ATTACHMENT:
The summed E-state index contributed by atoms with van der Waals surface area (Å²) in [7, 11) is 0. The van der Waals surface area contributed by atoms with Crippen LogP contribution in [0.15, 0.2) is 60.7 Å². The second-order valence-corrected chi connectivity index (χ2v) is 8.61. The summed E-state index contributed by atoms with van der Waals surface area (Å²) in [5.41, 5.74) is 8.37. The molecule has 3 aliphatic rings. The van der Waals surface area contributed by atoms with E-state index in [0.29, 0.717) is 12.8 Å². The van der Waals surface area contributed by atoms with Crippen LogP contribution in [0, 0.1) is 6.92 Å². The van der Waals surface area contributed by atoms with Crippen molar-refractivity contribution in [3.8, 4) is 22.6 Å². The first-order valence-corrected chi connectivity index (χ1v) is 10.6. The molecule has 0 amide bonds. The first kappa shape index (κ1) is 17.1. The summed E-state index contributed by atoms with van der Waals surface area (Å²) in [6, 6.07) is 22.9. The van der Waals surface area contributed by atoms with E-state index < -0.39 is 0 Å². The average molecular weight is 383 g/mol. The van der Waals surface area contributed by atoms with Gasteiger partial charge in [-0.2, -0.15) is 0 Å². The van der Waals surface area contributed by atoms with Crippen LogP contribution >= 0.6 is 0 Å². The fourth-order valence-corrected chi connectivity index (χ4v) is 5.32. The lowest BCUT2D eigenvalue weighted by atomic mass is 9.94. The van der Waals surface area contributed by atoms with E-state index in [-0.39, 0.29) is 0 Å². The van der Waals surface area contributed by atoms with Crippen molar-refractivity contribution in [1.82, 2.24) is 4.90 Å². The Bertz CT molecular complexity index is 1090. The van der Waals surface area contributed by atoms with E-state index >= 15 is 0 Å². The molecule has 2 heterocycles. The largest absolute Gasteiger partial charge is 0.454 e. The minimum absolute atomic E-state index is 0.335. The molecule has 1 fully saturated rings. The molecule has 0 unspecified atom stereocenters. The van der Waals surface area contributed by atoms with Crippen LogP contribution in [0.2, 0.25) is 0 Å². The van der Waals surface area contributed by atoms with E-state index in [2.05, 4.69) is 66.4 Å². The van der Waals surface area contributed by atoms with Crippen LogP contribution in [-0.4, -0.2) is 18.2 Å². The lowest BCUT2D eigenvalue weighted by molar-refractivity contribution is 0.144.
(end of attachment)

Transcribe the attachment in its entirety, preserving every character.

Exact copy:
The summed E-state index contributed by atoms with van der Waals surface area (Å²) in [7, 11) is 0. The van der Waals surface area contributed by atoms with Crippen LogP contribution in [0.15, 0.2) is 60.7 Å². The second-order valence-corrected chi connectivity index (χ2v) is 8.61. The summed E-state index contributed by atoms with van der Waals surface area (Å²) in [5.41, 5.74) is 8.37. The molecule has 3 aliphatic rings. The van der Waals surface area contributed by atoms with E-state index in [0.29, 0.717) is 12.8 Å². The van der Waals surface area contributed by atoms with Crippen LogP contribution in [0, 0.1) is 6.92 Å². The van der Waals surface area contributed by atoms with Crippen molar-refractivity contribution in [3.8, 4) is 22.6 Å². The first-order valence-corrected chi connectivity index (χ1v) is 10.6. The molecule has 0 amide bonds. The first kappa shape index (κ1) is 17.1. The summed E-state index contributed by atoms with van der Waals surface area (Å²) in [6, 6.07) is 22.9. The van der Waals surface area contributed by atoms with E-state index < -0.39 is 0 Å². The average molecular weight is 383 g/mol. The van der Waals surface area contributed by atoms with Gasteiger partial charge in [-0.2, -0.15) is 0 Å². The van der Waals surface area contributed by atoms with Crippen LogP contribution >= 0.6 is 0 Å². The fourth-order valence-corrected chi connectivity index (χ4v) is 5.32. The lowest BCUT2D eigenvalue weighted by atomic mass is 9.94. The van der Waals surface area contributed by atoms with E-state index in [-0.39, 0.29) is 0 Å². The van der Waals surface area contributed by atoms with Crippen molar-refractivity contribution in [1.82, 2.24) is 4.90 Å². The Bertz CT molecular complexity index is 1090. The van der Waals surface area contributed by atoms with E-state index >= 15 is 0 Å². The molecule has 2 heterocycles. The largest absolute Gasteiger partial charge is 0.454 e. The minimum absolute atomic E-state index is 0.335. The molecule has 1 fully saturated rings. The molecule has 0 unspecified atom stereocenters. The van der Waals surface area contributed by atoms with Crippen LogP contribution in [0.2, 0.25) is 0 Å². The van der Waals surface area contributed by atoms with E-state index in [2.05, 4.69) is 66.4 Å². The van der Waals surface area contributed by atoms with Crippen LogP contribution in [-0.4, -0.2) is 18.2 Å². The lowest BCUT2D eigenvalue weighted by molar-refractivity contribution is 0.144.